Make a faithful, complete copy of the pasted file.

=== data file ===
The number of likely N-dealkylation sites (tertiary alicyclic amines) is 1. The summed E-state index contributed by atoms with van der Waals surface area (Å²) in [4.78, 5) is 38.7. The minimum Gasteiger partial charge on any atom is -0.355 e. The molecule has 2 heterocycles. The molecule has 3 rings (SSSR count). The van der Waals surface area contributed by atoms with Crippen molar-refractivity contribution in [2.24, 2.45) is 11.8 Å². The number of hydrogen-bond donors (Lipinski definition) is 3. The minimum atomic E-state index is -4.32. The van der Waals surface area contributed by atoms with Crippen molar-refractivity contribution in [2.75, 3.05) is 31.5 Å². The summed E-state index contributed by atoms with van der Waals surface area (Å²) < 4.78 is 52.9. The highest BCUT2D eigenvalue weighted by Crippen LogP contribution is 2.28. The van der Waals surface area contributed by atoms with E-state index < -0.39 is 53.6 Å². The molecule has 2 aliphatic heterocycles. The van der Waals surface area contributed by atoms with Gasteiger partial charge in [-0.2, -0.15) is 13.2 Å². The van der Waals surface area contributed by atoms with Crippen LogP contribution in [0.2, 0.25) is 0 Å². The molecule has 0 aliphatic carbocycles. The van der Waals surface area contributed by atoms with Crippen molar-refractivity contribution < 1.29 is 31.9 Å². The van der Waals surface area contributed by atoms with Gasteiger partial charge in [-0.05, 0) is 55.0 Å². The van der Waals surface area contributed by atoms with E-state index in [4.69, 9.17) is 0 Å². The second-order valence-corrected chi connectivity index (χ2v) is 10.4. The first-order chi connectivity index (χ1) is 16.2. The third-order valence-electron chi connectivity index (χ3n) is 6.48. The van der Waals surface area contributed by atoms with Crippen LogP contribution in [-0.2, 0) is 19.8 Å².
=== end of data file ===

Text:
The number of likely N-dealkylation sites (tertiary alicyclic amines) is 1. The summed E-state index contributed by atoms with van der Waals surface area (Å²) in [4.78, 5) is 38.7. The minimum Gasteiger partial charge on any atom is -0.355 e. The molecule has 2 heterocycles. The molecule has 3 rings (SSSR count). The van der Waals surface area contributed by atoms with Crippen molar-refractivity contribution in [2.24, 2.45) is 11.8 Å². The number of hydrogen-bond donors (Lipinski definition) is 3. The minimum atomic E-state index is -4.32. The van der Waals surface area contributed by atoms with Crippen molar-refractivity contribution in [2.75, 3.05) is 31.5 Å². The summed E-state index contributed by atoms with van der Waals surface area (Å²) < 4.78 is 52.9. The highest BCUT2D eigenvalue weighted by Crippen LogP contribution is 2.28. The van der Waals surface area contributed by atoms with E-state index < -0.39 is 53.6 Å². The molecule has 2 aliphatic heterocycles. The van der Waals surface area contributed by atoms with Gasteiger partial charge in [-0.2, -0.15) is 13.2 Å². The van der Waals surface area contributed by atoms with Crippen LogP contribution in [0.2, 0.25) is 0 Å². The molecule has 0 aliphatic carbocycles. The van der Waals surface area contributed by atoms with Crippen molar-refractivity contribution < 1.29 is 31.9 Å². The van der Waals surface area contributed by atoms with Gasteiger partial charge in [-0.05, 0) is 55.0 Å². The van der Waals surface area contributed by atoms with E-state index in [4.69, 9.17) is 0 Å². The second-order valence-corrected chi connectivity index (χ2v) is 10.4. The first-order chi connectivity index (χ1) is 16.2. The third-order valence-electron chi connectivity index (χ3n) is 6.48. The van der Waals surface area contributed by atoms with Crippen LogP contribution in [-0.2, 0) is 19.8 Å².